The importance of supply chain resilience has never been more evident. Global markets can undergo sudden changes, often driven by significant shifts in consumer demand and product availability, as seen recently with the constraints in component supply due to global lockdown. These abrupt shifts in demand can impact manufacturers across various sectors. Regardless of such fluctuations, both retailers and consumers expect manufacturers to maintain the same level of product quality and variety. There is also a growing demand for a broader range of Stock Keeping Units (SKUs), including variations in smaller or bulk sizes. This not only affects production and packaging but also necessitates comprehensive management of the entire supply chain, especially downstream traceability. The COVID-19 pandemic has highlighted the importance of supply chain agility, showcasing the advantages for those who are prepared to respond to such changes swiftly. As the effects of the global pandemic are anticipated to extend well into 2021, incorporating contingency plans and agility into supply chain operations has become a top priority for many businesses. In this article, Andy Barrett, Senior Product Manager at Domino Printing Sciences, discusses how coding automation can play a significant role in enhancing supply chain agility, allowing manufacturers to not only stay competitive but potentially outpace their rivals, particularly in uncertain times.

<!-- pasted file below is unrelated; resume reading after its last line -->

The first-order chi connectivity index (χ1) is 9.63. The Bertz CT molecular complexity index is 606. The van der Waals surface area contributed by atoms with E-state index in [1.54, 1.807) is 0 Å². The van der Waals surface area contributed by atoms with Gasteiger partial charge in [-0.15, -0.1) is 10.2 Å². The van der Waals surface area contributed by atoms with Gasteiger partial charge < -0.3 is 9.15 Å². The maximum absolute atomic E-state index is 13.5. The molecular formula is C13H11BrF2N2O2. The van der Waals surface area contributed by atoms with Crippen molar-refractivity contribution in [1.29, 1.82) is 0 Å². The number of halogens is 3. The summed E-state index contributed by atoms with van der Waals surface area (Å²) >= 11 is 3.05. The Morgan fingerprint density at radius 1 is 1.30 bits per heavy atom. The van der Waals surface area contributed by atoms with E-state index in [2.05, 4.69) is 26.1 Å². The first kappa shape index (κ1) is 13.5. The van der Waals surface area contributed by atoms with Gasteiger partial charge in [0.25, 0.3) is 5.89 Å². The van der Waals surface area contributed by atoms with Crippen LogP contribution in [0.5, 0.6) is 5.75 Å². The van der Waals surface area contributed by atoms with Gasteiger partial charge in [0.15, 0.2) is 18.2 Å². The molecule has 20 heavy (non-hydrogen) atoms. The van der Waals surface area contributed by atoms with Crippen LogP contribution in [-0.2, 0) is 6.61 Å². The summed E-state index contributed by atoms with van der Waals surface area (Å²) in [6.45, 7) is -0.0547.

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Focus on the Supply Chain